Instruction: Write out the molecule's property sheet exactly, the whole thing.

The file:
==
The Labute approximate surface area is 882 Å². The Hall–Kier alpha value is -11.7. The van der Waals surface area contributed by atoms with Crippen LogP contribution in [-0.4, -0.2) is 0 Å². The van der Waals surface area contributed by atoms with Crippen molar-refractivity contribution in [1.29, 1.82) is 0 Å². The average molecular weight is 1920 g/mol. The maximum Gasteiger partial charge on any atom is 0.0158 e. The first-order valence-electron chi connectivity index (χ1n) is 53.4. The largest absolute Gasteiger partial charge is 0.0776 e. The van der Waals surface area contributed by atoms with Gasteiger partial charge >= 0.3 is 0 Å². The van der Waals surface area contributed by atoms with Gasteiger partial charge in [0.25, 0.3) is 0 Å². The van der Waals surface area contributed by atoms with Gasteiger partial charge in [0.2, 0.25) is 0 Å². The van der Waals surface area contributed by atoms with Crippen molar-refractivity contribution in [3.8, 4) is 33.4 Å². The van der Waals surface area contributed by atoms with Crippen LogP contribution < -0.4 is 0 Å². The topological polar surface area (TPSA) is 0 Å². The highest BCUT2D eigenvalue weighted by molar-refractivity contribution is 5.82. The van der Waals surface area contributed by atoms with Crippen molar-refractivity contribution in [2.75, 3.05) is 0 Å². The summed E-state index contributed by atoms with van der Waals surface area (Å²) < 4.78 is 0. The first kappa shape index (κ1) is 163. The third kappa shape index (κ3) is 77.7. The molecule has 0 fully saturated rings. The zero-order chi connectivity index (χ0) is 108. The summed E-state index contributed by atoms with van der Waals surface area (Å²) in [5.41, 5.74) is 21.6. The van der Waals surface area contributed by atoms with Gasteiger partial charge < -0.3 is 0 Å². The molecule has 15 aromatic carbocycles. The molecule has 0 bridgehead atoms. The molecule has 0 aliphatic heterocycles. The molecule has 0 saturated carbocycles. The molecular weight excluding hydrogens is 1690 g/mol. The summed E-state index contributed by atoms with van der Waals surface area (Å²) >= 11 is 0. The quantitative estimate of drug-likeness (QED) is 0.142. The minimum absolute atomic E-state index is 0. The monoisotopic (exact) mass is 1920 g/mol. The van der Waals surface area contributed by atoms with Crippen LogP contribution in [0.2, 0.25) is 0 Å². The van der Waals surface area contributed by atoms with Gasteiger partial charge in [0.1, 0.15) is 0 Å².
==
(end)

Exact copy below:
The Labute approximate surface area is 882 Å². The Hall–Kier alpha value is -11.7. The van der Waals surface area contributed by atoms with Crippen LogP contribution in [-0.4, -0.2) is 0 Å². The van der Waals surface area contributed by atoms with Crippen molar-refractivity contribution in [1.29, 1.82) is 0 Å². The average molecular weight is 1920 g/mol. The maximum Gasteiger partial charge on any atom is 0.0158 e. The first-order valence-electron chi connectivity index (χ1n) is 53.4. The largest absolute Gasteiger partial charge is 0.0776 e. The van der Waals surface area contributed by atoms with Gasteiger partial charge >= 0.3 is 0 Å². The van der Waals surface area contributed by atoms with Gasteiger partial charge in [0.25, 0.3) is 0 Å². The van der Waals surface area contributed by atoms with Gasteiger partial charge in [0.2, 0.25) is 0 Å². The van der Waals surface area contributed by atoms with Crippen molar-refractivity contribution in [3.8, 4) is 33.4 Å². The van der Waals surface area contributed by atoms with Crippen LogP contribution < -0.4 is 0 Å². The topological polar surface area (TPSA) is 0 Å². The highest BCUT2D eigenvalue weighted by molar-refractivity contribution is 5.82. The van der Waals surface area contributed by atoms with Crippen molar-refractivity contribution in [2.75, 3.05) is 0 Å². The summed E-state index contributed by atoms with van der Waals surface area (Å²) < 4.78 is 0. The first kappa shape index (κ1) is 163. The third kappa shape index (κ3) is 77.7. The molecule has 0 fully saturated rings. The zero-order chi connectivity index (χ0) is 108. The summed E-state index contributed by atoms with van der Waals surface area (Å²) in [5.41, 5.74) is 21.6. The van der Waals surface area contributed by atoms with Gasteiger partial charge < -0.3 is 0 Å². The molecule has 15 aromatic carbocycles. The molecule has 0 bridgehead atoms. The molecule has 0 aliphatic heterocycles. The molecule has 0 saturated carbocycles. The molecular weight excluding hydrogens is 1690 g/mol. The summed E-state index contributed by atoms with van der Waals surface area (Å²) >= 11 is 0. The quantitative estimate of drug-likeness (QED) is 0.142. The minimum absolute atomic E-state index is 0. The monoisotopic (exact) mass is 1920 g/mol. The van der Waals surface area contributed by atoms with Crippen LogP contribution in [0.2, 0.25) is 0 Å². The van der Waals surface area contributed by atoms with Gasteiger partial charge in [0.1, 0.15) is 0 Å².